Local voters will soon have the opportunity to decide the fate of more than $52 million in school district funding in the upcoming special election.
The Enumclaw School District’s Board of Directors passed a resolution to put a replacement Educational Programs and Operations (EP&O) levy measure on the Feb. 8, 2022 ballot during its regularly-scheduled Nov. 22 meeting.
According to the district, the school district receives “insufficient” funding from the state under the 2017 Basic Education Funding Act, necessitating an additional levy.
“The EP&O levy funding is needed to pay for eligible educational programs and operations not fully funded by the state’s prototypical funding model, including counselors, nurses and health room professionals, safety and security, custodians, librarians, para-educators, certificated staff, early learning services, special education services, transportation, social and mental health services, fine arts, athletics, co-curricular programs and the maintenance of playgrounds, playfields, and other facilities,” district Public Information Officer Jessica McCartney wrote in an email.
Residents living within the school district’s boundaries first passed an EP&O levy during the February 2018 special election; the measure passed with 56.6 percent approval, although it should be noted only around a third of registered voters in the area cast a vote on the measure.
Voters also approved a technology levy for the district during the February 2020 special election, passing with about 56 percent approval (again, only about a third of registered voters cast a vote).
The EP&O levy is different than the tech levy: “The EP&O levy funds the above-mentioned services, whereas the Technology Levy funds are specifically used for instructional technology for students,” McCartney continued. “Examples include access to Chromebooks/devices and increased connectivity for students.”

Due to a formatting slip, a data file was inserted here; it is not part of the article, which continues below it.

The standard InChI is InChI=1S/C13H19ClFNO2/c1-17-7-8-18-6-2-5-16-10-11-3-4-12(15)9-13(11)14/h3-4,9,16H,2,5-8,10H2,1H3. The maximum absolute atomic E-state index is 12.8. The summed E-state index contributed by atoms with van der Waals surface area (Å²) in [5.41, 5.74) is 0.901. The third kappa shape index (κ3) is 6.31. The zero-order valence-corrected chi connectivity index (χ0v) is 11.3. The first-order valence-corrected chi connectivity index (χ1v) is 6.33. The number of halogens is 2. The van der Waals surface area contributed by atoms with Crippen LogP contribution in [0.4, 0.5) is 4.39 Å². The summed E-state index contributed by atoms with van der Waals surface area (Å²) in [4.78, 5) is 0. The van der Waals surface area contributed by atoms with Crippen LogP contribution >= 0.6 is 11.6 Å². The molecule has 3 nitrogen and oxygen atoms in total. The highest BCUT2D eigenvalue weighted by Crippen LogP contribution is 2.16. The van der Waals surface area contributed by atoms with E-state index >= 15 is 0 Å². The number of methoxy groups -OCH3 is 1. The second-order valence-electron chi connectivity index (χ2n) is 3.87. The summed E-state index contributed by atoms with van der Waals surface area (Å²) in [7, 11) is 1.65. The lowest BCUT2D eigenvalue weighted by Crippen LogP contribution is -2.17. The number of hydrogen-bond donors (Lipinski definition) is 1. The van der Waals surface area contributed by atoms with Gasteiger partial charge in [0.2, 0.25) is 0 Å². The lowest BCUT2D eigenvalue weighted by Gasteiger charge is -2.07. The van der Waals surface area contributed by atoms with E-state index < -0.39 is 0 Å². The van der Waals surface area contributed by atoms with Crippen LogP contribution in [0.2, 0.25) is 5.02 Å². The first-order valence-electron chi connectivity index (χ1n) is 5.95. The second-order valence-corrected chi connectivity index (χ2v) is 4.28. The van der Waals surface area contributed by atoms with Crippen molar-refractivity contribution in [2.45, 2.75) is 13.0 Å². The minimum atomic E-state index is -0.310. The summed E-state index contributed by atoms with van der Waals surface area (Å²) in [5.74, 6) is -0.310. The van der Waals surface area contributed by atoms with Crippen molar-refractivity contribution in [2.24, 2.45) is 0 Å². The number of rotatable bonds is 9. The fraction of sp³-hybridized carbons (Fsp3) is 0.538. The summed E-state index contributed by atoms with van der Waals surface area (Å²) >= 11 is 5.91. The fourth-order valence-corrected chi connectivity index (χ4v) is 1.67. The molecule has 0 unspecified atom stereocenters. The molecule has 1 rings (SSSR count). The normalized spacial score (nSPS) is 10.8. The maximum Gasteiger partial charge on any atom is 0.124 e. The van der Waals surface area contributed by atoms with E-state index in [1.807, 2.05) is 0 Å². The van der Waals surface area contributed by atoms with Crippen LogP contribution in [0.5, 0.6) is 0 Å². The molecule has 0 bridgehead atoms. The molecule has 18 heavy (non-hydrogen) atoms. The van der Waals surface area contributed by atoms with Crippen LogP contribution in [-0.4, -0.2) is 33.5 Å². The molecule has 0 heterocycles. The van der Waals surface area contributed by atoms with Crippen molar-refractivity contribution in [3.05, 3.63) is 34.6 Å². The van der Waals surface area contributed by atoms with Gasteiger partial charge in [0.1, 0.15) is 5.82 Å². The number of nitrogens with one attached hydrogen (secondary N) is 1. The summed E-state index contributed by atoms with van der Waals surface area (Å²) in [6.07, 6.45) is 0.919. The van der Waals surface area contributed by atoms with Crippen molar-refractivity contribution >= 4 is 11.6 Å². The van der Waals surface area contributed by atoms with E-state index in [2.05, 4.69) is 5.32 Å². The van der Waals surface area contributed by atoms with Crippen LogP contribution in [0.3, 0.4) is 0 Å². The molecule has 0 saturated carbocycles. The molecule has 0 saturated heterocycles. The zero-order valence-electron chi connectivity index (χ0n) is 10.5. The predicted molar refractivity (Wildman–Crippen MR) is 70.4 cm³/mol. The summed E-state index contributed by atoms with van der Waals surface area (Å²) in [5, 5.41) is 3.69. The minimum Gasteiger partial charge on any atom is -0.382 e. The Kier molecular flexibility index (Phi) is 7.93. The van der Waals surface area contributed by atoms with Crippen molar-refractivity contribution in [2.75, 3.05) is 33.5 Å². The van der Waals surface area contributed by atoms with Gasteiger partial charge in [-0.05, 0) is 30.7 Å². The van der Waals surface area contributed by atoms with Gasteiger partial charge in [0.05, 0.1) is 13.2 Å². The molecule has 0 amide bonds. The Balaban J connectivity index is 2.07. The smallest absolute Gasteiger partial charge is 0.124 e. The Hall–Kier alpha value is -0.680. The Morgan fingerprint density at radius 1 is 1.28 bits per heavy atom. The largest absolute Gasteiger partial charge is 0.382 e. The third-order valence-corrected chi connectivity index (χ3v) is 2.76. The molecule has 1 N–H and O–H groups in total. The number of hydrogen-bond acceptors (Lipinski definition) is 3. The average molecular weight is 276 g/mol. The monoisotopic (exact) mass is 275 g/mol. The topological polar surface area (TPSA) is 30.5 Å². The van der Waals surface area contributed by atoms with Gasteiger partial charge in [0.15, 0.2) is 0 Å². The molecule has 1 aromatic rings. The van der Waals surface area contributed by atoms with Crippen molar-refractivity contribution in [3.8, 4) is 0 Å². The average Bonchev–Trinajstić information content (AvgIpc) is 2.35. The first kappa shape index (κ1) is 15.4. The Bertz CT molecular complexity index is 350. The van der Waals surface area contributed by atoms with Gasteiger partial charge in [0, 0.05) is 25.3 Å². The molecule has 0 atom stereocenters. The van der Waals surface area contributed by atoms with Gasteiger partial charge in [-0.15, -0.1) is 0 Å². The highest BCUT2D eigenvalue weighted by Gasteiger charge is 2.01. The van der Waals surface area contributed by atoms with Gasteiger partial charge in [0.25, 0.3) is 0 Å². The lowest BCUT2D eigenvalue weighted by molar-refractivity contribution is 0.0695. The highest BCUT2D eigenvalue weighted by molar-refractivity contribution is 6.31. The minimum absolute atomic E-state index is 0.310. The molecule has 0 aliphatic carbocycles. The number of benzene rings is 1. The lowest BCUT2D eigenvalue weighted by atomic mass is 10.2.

DOLLARS AND CENTS
Here’s how your wallet could be affected, if the 2022 EP&O levy is passed by local voters.
Before we get into the numbers, though, readers should note that the EP&O levy is only a portion of the ESD overall tax rate, which also includes the aforementioned tech levy and the residual effects of the 2015-approved bond that went toward renovating the high school and construct a new Black Diamond elementary school.
The second note of interest is that while the estimated tax rate for residents decreases over the years, the annual uptick in property values results in increasing collections for the school district.
Alone, the replacement EP&O will account for $1.77 of the overall tax rate per $1,000 in assessed property value in 2023; $1.71 in 2024, $1.67 in 2025; and finally, $1.65 in 2026.
The overall tax rate in 2023 is expected to be $2.87 per $1,000 in assessed value; for a homeowner with property valued at $500,000, this would mean paying about $1,435 in taxes that year.
In 2024, the overall tax rate is estimated to be $2.75 per $1,000 in assessed value; homeowners with a $500,000 home would pay about $1,375 in taxes.
The overall tax rate in 2025 is expected to be $2.67 per $1,000 in assessed value, meaning those with property valued at $500,000 would pay about $1,335.
Finally, the overall tax rate in 2026 will be around $2.62 per $1,000 in assessed value; again, for those with property values at $500,000, this would mean paying about $1,310 in taxes.
All together, the overall levy rate will provide the school district with around $13.6 million in 2023; $14.6 million in 2024; $15.7 in 2025; and $16.8 million in 2026, for a grand total of around $61 million over the next four years.